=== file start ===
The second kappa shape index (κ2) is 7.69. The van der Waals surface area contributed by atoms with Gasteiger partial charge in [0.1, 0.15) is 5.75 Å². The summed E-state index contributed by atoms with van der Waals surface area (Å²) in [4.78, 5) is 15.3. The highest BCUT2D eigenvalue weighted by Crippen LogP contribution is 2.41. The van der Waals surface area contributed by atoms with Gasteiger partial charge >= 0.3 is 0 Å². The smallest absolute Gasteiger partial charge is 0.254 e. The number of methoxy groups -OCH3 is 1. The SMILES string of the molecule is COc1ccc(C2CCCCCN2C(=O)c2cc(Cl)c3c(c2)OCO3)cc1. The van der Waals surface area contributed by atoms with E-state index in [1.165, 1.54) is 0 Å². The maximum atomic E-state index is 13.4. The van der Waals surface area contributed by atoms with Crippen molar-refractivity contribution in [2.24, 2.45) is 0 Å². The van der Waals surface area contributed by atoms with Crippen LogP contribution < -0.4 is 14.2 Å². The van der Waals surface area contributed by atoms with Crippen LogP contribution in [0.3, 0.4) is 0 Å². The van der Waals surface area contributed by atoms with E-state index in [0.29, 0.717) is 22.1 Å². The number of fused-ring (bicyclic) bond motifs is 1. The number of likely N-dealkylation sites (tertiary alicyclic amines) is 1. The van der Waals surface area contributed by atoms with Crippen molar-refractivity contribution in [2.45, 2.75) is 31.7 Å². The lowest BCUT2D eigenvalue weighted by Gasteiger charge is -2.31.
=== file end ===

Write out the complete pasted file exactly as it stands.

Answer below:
The second kappa shape index (κ2) is 7.69. The van der Waals surface area contributed by atoms with Gasteiger partial charge in [0.1, 0.15) is 5.75 Å². The summed E-state index contributed by atoms with van der Waals surface area (Å²) in [4.78, 5) is 15.3. The highest BCUT2D eigenvalue weighted by Crippen LogP contribution is 2.41. The van der Waals surface area contributed by atoms with Gasteiger partial charge >= 0.3 is 0 Å². The smallest absolute Gasteiger partial charge is 0.254 e. The number of methoxy groups -OCH3 is 1. The SMILES string of the molecule is COc1ccc(C2CCCCCN2C(=O)c2cc(Cl)c3c(c2)OCO3)cc1. The van der Waals surface area contributed by atoms with E-state index in [1.165, 1.54) is 0 Å². The maximum atomic E-state index is 13.4. The van der Waals surface area contributed by atoms with Crippen molar-refractivity contribution in [2.24, 2.45) is 0 Å². The van der Waals surface area contributed by atoms with Crippen LogP contribution < -0.4 is 14.2 Å². The van der Waals surface area contributed by atoms with Crippen LogP contribution in [0.3, 0.4) is 0 Å². The van der Waals surface area contributed by atoms with E-state index in [0.29, 0.717) is 22.1 Å². The number of fused-ring (bicyclic) bond motifs is 1. The number of likely N-dealkylation sites (tertiary alicyclic amines) is 1. The van der Waals surface area contributed by atoms with Crippen molar-refractivity contribution in [2.45, 2.75) is 31.7 Å². The lowest BCUT2D eigenvalue weighted by Gasteiger charge is -2.31.